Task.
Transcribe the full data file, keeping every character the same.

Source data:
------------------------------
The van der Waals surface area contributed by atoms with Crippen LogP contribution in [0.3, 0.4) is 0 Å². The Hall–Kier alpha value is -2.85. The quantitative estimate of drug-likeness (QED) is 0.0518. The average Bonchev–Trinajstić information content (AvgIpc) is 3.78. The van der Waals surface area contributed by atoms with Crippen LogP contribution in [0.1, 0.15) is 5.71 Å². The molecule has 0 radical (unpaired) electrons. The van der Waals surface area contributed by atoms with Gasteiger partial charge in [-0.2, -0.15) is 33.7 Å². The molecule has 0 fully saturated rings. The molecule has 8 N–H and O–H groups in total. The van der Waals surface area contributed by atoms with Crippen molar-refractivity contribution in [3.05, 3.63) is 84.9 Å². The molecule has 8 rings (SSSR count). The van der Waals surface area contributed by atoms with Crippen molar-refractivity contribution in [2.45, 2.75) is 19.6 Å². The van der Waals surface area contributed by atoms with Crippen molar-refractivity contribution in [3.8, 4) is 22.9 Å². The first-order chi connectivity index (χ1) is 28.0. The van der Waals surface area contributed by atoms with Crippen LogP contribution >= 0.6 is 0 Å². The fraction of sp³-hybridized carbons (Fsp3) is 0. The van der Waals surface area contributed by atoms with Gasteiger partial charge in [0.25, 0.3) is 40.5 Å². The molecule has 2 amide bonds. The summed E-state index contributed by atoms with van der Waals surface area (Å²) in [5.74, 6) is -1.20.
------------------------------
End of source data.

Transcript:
The van der Waals surface area contributed by atoms with Crippen LogP contribution in [0.3, 0.4) is 0 Å². The Hall–Kier alpha value is -2.85. The quantitative estimate of drug-likeness (QED) is 0.0518. The average Bonchev–Trinajstić information content (AvgIpc) is 3.78. The van der Waals surface area contributed by atoms with Crippen LogP contribution in [0.1, 0.15) is 5.71 Å². The molecule has 0 radical (unpaired) electrons. The van der Waals surface area contributed by atoms with Gasteiger partial charge in [-0.2, -0.15) is 33.7 Å². The molecule has 0 fully saturated rings. The molecule has 8 N–H and O–H groups in total. The van der Waals surface area contributed by atoms with Crippen molar-refractivity contribution in [3.05, 3.63) is 84.9 Å². The molecule has 8 rings (SSSR count). The van der Waals surface area contributed by atoms with Crippen molar-refractivity contribution in [2.45, 2.75) is 19.6 Å². The van der Waals surface area contributed by atoms with Crippen molar-refractivity contribution in [3.8, 4) is 22.9 Å². The first-order chi connectivity index (χ1) is 28.0. The van der Waals surface area contributed by atoms with Crippen LogP contribution >= 0.6 is 0 Å². The fraction of sp³-hybridized carbons (Fsp3) is 0. The van der Waals surface area contributed by atoms with Gasteiger partial charge in [0.25, 0.3) is 40.5 Å². The molecule has 2 amide bonds. The summed E-state index contributed by atoms with van der Waals surface area (Å²) in [5.74, 6) is -1.20.